In November 2010, the European Commission actually passed a resolution to review the insufficiencies of the 1995 directive, and proposed a reform plan to the European Parliament at the beginning of this year.
The plan aims to strengthen member states’ supervision of the authorities in charge of personal information protection. The EU has repeatedly recognized the importance of personal data autonomy and protection, highlighting the significance of such rights while urging member states to fully protect them.
Judging from the legislative process that has led to Taiwan’s Personal Information Protection Act, the government’s selective implementation of some articles and the distortion of the purpose of the law by some groups, the government has failed to protect the personal rights and privacy endowed by the Constitution and the International Covenant on Civil and Political Rights.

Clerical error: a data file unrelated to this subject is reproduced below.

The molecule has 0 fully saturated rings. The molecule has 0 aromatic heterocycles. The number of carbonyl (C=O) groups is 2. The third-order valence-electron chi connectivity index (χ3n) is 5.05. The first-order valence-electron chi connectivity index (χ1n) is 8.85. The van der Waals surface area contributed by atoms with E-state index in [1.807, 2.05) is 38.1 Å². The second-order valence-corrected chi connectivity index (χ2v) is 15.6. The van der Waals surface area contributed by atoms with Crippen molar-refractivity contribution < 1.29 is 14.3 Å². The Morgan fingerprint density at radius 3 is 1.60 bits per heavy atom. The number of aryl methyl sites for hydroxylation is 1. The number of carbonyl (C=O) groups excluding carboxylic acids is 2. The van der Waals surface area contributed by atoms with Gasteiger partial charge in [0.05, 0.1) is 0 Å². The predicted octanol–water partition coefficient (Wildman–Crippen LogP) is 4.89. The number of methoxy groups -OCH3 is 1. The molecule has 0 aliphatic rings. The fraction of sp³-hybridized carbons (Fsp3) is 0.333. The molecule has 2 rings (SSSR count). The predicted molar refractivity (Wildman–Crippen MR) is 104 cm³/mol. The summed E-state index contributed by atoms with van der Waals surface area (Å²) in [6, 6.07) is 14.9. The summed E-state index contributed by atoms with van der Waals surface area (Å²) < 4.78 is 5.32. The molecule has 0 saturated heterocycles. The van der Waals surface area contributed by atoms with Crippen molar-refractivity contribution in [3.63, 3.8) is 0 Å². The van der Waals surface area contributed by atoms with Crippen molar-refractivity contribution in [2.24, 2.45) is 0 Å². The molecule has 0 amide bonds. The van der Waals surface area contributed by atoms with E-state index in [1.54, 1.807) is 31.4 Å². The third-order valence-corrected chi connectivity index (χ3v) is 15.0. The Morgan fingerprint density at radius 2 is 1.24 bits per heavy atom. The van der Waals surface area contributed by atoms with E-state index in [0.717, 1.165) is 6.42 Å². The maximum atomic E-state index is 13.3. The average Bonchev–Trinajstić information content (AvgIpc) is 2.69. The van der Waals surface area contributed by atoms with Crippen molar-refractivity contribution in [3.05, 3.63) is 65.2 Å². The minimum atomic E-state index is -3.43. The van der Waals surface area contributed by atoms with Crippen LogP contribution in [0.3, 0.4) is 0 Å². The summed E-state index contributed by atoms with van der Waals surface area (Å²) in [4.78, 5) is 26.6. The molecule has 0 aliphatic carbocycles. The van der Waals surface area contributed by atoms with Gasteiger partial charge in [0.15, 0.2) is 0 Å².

Today, personal data protection is just a dream, and one must be wary that the government will use the Personal Information Protection Act as a way to shirk responsibility while at the same time invading people’s privacy.
Tsai Chi-hsun is secretary-general of the Taiwan Association for Human Rights.
Translated by Eddy Chang